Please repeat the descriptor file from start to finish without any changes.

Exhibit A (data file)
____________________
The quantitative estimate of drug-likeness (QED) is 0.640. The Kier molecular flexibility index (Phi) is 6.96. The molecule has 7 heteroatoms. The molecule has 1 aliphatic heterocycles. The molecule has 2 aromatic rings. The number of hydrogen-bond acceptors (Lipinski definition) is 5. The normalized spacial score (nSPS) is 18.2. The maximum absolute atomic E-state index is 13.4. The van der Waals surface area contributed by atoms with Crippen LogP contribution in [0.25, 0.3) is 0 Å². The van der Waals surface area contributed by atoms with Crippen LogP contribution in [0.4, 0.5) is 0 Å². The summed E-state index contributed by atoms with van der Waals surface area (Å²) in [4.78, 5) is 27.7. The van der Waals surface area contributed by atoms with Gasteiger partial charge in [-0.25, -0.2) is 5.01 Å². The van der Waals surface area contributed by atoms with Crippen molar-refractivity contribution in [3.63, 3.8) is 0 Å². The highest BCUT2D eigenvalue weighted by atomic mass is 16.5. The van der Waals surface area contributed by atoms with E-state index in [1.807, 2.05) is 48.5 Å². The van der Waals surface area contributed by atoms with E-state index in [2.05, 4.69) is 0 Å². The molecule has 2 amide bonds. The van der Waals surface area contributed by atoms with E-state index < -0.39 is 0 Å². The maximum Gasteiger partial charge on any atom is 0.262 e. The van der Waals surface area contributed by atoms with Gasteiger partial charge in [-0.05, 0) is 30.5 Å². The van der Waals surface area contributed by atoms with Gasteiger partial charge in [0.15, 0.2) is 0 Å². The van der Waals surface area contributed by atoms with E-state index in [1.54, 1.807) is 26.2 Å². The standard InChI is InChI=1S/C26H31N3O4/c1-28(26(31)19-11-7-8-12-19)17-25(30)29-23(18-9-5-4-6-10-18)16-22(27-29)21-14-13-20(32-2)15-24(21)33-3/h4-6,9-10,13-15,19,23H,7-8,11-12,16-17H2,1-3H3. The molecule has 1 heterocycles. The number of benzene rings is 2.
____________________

The quantitative estimate of drug-likeness (QED) is 0.640. The Kier molecular flexibility index (Phi) is 6.96. The molecule has 7 heteroatoms. The molecule has 1 aliphatic heterocycles. The molecule has 2 aromatic rings. The number of hydrogen-bond acceptors (Lipinski definition) is 5. The normalized spacial score (nSPS) is 18.2. The maximum absolute atomic E-state index is 13.4. The van der Waals surface area contributed by atoms with Crippen LogP contribution in [0.25, 0.3) is 0 Å². The van der Waals surface area contributed by atoms with Crippen LogP contribution in [0.4, 0.5) is 0 Å². The summed E-state index contributed by atoms with van der Waals surface area (Å²) in [4.78, 5) is 27.7. The van der Waals surface area contributed by atoms with Gasteiger partial charge in [-0.25, -0.2) is 5.01 Å². The van der Waals surface area contributed by atoms with Crippen molar-refractivity contribution in [3.63, 3.8) is 0 Å². The highest BCUT2D eigenvalue weighted by atomic mass is 16.5. The van der Waals surface area contributed by atoms with E-state index in [1.807, 2.05) is 48.5 Å². The van der Waals surface area contributed by atoms with E-state index in [2.05, 4.69) is 0 Å². The molecule has 2 amide bonds. The van der Waals surface area contributed by atoms with E-state index < -0.39 is 0 Å². The maximum Gasteiger partial charge on any atom is 0.262 e. The van der Waals surface area contributed by atoms with Gasteiger partial charge in [-0.05, 0) is 30.5 Å². The van der Waals surface area contributed by atoms with Gasteiger partial charge in [0.15, 0.2) is 0 Å². The van der Waals surface area contributed by atoms with E-state index in [1.54, 1.807) is 26.2 Å². The standard InChI is InChI=1S/C26H31N3O4/c1-28(26(31)19-11-7-8-12-19)17-25(30)29-23(18-9-5-4-6-10-18)16-22(27-29)21-14-13-20(32-2)15-24(21)33-3/h4-6,9-10,13-15,19,23H,7-8,11-12,16-17H2,1-3H3. The molecule has 1 heterocycles. The number of benzene rings is 2.